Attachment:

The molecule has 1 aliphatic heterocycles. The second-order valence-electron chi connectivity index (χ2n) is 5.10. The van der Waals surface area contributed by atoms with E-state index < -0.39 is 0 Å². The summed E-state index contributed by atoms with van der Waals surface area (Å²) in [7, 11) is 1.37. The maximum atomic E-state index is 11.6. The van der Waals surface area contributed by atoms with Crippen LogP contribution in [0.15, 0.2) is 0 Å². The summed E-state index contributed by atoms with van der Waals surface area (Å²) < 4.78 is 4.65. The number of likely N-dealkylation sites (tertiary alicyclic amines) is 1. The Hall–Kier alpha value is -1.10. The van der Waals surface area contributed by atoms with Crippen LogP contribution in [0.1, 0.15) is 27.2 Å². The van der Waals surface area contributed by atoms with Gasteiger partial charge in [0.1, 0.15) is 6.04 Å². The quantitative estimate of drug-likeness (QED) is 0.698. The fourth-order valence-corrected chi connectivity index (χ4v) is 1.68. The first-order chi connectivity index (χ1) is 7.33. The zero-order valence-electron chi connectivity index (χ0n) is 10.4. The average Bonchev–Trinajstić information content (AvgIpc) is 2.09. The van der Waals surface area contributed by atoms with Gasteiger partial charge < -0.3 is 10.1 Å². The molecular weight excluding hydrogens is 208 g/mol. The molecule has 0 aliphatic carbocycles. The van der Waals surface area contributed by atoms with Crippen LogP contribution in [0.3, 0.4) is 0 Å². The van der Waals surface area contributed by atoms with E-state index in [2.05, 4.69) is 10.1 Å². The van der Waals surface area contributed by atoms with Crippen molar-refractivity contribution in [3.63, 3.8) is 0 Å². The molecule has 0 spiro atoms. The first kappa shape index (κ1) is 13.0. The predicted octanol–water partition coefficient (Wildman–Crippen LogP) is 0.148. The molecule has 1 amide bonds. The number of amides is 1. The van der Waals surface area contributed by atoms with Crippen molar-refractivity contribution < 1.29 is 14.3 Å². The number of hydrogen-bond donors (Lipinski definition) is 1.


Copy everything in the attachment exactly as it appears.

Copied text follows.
The molecule has 1 aliphatic heterocycles. The second-order valence-electron chi connectivity index (χ2n) is 5.10. The van der Waals surface area contributed by atoms with E-state index < -0.39 is 0 Å². The summed E-state index contributed by atoms with van der Waals surface area (Å²) in [7, 11) is 1.37. The maximum atomic E-state index is 11.6. The van der Waals surface area contributed by atoms with Crippen LogP contribution in [0.15, 0.2) is 0 Å². The summed E-state index contributed by atoms with van der Waals surface area (Å²) < 4.78 is 4.65. The number of likely N-dealkylation sites (tertiary alicyclic amines) is 1. The Hall–Kier alpha value is -1.10. The van der Waals surface area contributed by atoms with Crippen LogP contribution in [0.1, 0.15) is 27.2 Å². The van der Waals surface area contributed by atoms with Gasteiger partial charge in [0.1, 0.15) is 6.04 Å². The quantitative estimate of drug-likeness (QED) is 0.698. The fourth-order valence-corrected chi connectivity index (χ4v) is 1.68. The first-order chi connectivity index (χ1) is 7.33. The zero-order valence-electron chi connectivity index (χ0n) is 10.4. The average Bonchev–Trinajstić information content (AvgIpc) is 2.09. The van der Waals surface area contributed by atoms with Gasteiger partial charge < -0.3 is 10.1 Å². The molecular weight excluding hydrogens is 208 g/mol. The molecule has 0 aliphatic carbocycles. The van der Waals surface area contributed by atoms with Crippen LogP contribution in [0.3, 0.4) is 0 Å². The van der Waals surface area contributed by atoms with E-state index in [2.05, 4.69) is 10.1 Å². The van der Waals surface area contributed by atoms with Crippen molar-refractivity contribution in [3.63, 3.8) is 0 Å². The molecule has 0 spiro atoms. The first kappa shape index (κ1) is 13.0. The predicted octanol–water partition coefficient (Wildman–Crippen LogP) is 0.148. The molecule has 1 amide bonds. The number of amides is 1. The van der Waals surface area contributed by atoms with Crippen molar-refractivity contribution < 1.29 is 14.3 Å². The number of hydrogen-bond donors (Lipinski definition) is 1.